Based at Loyola’s School of Mass Communications, this center hones in on spreading the word about the environmental issues facing Louisiana and related regions. The center trains communicators, serves as a media resource, intervenes in environmental challenges faced by businesses, and through its Institute of Environmental Communication (IEC), convenes a diverse group of citizens working on or affected by environmental issues. “The IEC Fellows Program’s working hypothesis is that if people who have different motivations meet and work together, they will come to understand others’ perspectives and find it easier to work as a team,” explains the program’s FAQ. The center also maintains an archive of local writing on natural history topics.
8) University of Colorado: Center for Environmental Journalism
Based at the Journalism and Mass Communication program at the University of Colorado Boulder this center aims to enrich public understanding of environmental issues by elevating the quality, range, and depth of coverage by journalists. Drawing from experts across the university as well as those working at a range of local federal research institutes, the center focuses on the professional development of working journalists through the Ted Scripps Fellowship in Environmental Journalism. It also supports doctoral research on media, environment and society. See a portfolio of the work produced by students.

9) George Mason University Center for Climate Change Communication
Comprised of social science researchers, including faculty, post-docs, PhDs, and others at nearly a dozen universities around the country, this center aims to conduct unbiased public engagement research that can help government agencies, non-profit organizations, and companies stabilize the climate. A number of foundations have supported this work — see the complete list here. The site offers targeted resources for reporters, communicators, weathercasters, and health professionals, plus a link to the unique “Energy and Enterprise Initiative,” which convenes a network of conservatives seeking to build “public understanding of free enterprise and its promise to solve energy and climate challenges.”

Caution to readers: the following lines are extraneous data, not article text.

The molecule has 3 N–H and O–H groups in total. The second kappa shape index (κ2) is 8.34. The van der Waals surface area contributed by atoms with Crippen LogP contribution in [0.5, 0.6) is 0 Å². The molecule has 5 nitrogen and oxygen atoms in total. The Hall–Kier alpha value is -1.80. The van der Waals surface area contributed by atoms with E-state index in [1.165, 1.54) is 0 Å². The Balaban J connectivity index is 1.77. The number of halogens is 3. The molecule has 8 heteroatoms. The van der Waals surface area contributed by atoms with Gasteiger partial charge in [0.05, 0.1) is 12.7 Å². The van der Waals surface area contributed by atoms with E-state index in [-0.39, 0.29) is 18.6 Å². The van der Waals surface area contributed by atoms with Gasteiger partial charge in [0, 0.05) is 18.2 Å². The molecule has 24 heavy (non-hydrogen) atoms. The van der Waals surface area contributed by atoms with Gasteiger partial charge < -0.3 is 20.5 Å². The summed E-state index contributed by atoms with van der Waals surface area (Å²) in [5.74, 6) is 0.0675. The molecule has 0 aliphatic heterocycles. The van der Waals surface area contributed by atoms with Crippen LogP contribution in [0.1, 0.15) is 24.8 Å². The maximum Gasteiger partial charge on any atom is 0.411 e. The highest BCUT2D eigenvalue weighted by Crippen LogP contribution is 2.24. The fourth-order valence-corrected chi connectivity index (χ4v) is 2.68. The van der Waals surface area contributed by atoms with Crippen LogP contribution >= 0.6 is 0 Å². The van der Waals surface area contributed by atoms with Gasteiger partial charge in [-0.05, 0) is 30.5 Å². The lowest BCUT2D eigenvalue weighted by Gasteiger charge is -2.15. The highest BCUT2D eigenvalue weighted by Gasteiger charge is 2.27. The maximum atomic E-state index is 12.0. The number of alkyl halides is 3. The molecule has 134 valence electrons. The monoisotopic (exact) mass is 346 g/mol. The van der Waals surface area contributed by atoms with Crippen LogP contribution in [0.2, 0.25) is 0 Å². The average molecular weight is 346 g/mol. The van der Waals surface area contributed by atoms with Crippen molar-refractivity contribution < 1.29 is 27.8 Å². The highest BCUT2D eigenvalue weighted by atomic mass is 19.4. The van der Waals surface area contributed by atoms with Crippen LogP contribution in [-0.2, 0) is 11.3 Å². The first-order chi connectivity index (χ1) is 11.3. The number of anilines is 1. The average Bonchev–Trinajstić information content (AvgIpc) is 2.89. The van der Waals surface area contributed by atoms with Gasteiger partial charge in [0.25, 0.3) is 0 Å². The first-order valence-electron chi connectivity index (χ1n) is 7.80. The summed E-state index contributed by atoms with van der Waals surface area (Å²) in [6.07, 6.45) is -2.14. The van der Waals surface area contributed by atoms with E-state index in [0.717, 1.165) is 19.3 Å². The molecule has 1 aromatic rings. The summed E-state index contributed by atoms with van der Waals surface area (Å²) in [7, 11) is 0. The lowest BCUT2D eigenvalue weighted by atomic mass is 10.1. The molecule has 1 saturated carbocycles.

10) UCSB: Environmental Media Initiative
Based at the Carsey-Wolf Center at the University of California, Santa Barbara, this project brings environmental scientists, film and media scholars, and students together to collaborate on teaching, research, and public programs. The center jointly runs a graduate program, Strategic Environmental Communication and Media, with the Bren School of Environmental Science and Management. Students receive hands-on production training, including the Blue Horizons summer program and multidisciplinary GreenScreen.

About the Author
Jessica Clark

Jessica Clark

Research Consultant

Jessica is a research consultant for Media Impact Funders, and the founder and director of media production/strategy firm Dot Connector Studio. She is also currently a senior fellow at the Norman Lear Center’s Media Impact Project. Previously, she served as the media strategist for AIR’s groundbreaking Localore project, the director of the Future of Public Media project at American University’s Center for Media and Social Impact, and a Knight Media Policy Fellow at D.C.-based think tank the New America Foundation. Over the past decade, she has led research and convenings with high-profile universities and national media networks, including NPR, PBS, Harvard’s Berkman Center for Internet and Society, MIT, and USC’s Annenberg School for Communication. She is the co-author of Beyond the Echo Chamber: Reshaping Politics Through Networked Progressive Media (The New Press, 2010), and a longtime independent journalist.